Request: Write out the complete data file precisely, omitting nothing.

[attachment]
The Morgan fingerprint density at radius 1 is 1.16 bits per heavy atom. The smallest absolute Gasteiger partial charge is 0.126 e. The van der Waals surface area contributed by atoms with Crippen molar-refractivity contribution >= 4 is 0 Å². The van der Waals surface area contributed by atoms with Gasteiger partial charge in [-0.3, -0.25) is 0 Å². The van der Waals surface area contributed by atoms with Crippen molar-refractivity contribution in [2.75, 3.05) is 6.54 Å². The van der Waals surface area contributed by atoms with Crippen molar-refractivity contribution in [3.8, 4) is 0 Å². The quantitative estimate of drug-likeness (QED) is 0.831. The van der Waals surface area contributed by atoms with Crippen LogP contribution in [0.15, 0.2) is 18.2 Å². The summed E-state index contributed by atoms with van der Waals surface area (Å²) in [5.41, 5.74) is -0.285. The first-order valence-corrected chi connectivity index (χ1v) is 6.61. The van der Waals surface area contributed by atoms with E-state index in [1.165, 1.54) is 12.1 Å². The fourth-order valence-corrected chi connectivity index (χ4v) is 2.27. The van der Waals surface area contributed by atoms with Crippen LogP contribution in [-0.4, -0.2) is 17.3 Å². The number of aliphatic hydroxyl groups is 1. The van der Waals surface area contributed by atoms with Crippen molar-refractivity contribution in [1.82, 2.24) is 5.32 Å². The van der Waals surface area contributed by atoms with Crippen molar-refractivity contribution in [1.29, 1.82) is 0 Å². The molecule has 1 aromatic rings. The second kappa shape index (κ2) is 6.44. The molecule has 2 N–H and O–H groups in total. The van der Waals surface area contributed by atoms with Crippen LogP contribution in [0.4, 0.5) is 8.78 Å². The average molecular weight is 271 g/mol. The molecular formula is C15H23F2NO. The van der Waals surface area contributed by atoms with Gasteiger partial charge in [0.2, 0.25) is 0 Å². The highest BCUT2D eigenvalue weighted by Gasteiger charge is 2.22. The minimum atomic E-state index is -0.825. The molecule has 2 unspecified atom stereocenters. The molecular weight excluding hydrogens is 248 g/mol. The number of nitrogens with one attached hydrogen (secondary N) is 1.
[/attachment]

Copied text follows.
The Morgan fingerprint density at radius 1 is 1.16 bits per heavy atom. The smallest absolute Gasteiger partial charge is 0.126 e. The van der Waals surface area contributed by atoms with Crippen molar-refractivity contribution >= 4 is 0 Å². The van der Waals surface area contributed by atoms with Gasteiger partial charge in [-0.3, -0.25) is 0 Å². The van der Waals surface area contributed by atoms with Crippen molar-refractivity contribution in [2.75, 3.05) is 6.54 Å². The van der Waals surface area contributed by atoms with Crippen molar-refractivity contribution in [3.8, 4) is 0 Å². The quantitative estimate of drug-likeness (QED) is 0.831. The van der Waals surface area contributed by atoms with Crippen LogP contribution in [0.15, 0.2) is 18.2 Å². The summed E-state index contributed by atoms with van der Waals surface area (Å²) in [5.41, 5.74) is -0.285. The first-order valence-corrected chi connectivity index (χ1v) is 6.61. The van der Waals surface area contributed by atoms with E-state index in [1.165, 1.54) is 12.1 Å². The fourth-order valence-corrected chi connectivity index (χ4v) is 2.27. The van der Waals surface area contributed by atoms with Crippen LogP contribution in [-0.4, -0.2) is 17.3 Å². The number of aliphatic hydroxyl groups is 1. The van der Waals surface area contributed by atoms with Crippen molar-refractivity contribution in [1.82, 2.24) is 5.32 Å². The van der Waals surface area contributed by atoms with Crippen molar-refractivity contribution in [1.29, 1.82) is 0 Å². The molecule has 1 aromatic rings. The second kappa shape index (κ2) is 6.44. The molecule has 2 N–H and O–H groups in total. The van der Waals surface area contributed by atoms with Crippen LogP contribution in [0.4, 0.5) is 8.78 Å². The average molecular weight is 271 g/mol. The molecular formula is C15H23F2NO. The van der Waals surface area contributed by atoms with Gasteiger partial charge in [0.2, 0.25) is 0 Å². The highest BCUT2D eigenvalue weighted by Gasteiger charge is 2.22. The minimum atomic E-state index is -0.825. The molecule has 2 unspecified atom stereocenters. The molecular weight excluding hydrogens is 248 g/mol. The number of nitrogens with one attached hydrogen (secondary N) is 1.